A Tea Lover’s Chicken Soup
Today’s unusually gray, rainy weather emphasizes that it is the season for sniffling, sneezing, and coughing as well as that all considerations of what to drink turns to what will keep me healthy. My tea routine normally begins with morning Matcha to provide that boost sometimes needed for trying days. (Okay,, so I begin everyday with Matcha — does that a say that all my days are trying?) Later in the day you might find me enjoying a cup of Oolong tea — preferably a Taiwan Oolong. Following dinner I like to enjoy a nice Pu’erh to aid the digestion of all the day’s goodies.
But when the cold season begins, my thoughts and desires turn to boosting my antioxidants. What better way to do this than to turn to green tea and what better green tea to fill the void of chicken soup than Genmaicha (see definition below). The umami (see description below) fills the need for broth and the popcorn tricks the taste buds into thinking noodles.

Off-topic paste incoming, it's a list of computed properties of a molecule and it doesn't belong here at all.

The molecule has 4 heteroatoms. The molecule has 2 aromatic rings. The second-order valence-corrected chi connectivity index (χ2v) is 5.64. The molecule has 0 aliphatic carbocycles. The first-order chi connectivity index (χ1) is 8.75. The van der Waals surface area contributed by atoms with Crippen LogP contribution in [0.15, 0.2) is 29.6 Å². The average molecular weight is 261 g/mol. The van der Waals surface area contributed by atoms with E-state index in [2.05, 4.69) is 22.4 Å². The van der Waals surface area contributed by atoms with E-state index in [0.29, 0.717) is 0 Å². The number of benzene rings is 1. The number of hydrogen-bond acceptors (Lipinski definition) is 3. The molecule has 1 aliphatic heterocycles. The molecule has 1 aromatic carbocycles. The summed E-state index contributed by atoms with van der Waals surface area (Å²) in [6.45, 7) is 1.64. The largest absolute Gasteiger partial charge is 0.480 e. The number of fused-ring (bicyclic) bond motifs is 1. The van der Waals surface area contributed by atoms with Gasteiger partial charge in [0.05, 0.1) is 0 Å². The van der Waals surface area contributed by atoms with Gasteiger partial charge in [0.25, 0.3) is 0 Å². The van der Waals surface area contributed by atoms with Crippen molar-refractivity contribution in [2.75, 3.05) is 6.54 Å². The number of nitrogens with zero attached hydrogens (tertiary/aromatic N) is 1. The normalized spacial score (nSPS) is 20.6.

- Genmaicha (gin-my-cha) — Japanese. Literally, Brown Rice tea. Bancha or medium-grade Sencha combined with well-roasted and popped brown rice (genmai) is known as Genmaicha. The rice adds a slightly nutty taste. Genmaicha has been embraced by fashionable urban Japanese as reverse chic, though they often add Matcha for taste and cachet. Genmaicha is a uniquely Japanese gift to the world and may very well be the most popular Japanese tea abroad..
- Umami [oomahm-mee] — Japanese. Untranslatable tasting term for the fifth taste. In addition to salt, bitter, sweet and sour, human taste buds can also register umami, sometimes described as brothy and not dissimilar to flavors found in fermented fish sauces. Top quality Japan senchas exhibit pronounced umami.
Volunteering at the PA Tea Festival resulted in my acquiring a sampling of an outstanding Genmaicha by Anupa Mueller of Silver Tips Tea. I have tasted many Genmaicha teas throughout my tea adventures; this particular one is the smoothest with an even distribution of green tea/umami flavor that lasts through several steepings. This tea has become one of my favorites for this time of year—reminding me so very much of the homemade chicken soup I so often crave.
My favorite style to enjoy tea is Grandpa (brewing loose leaves directly in a large mug). This Genmaicha lends itself to this style without quickly becoming astringent, which is not always the case with green tea as over steeping green tea normally results in an astringent liquor.
Surviving the cold grey days of winter with my tea soup,
The Tea And Hat Lady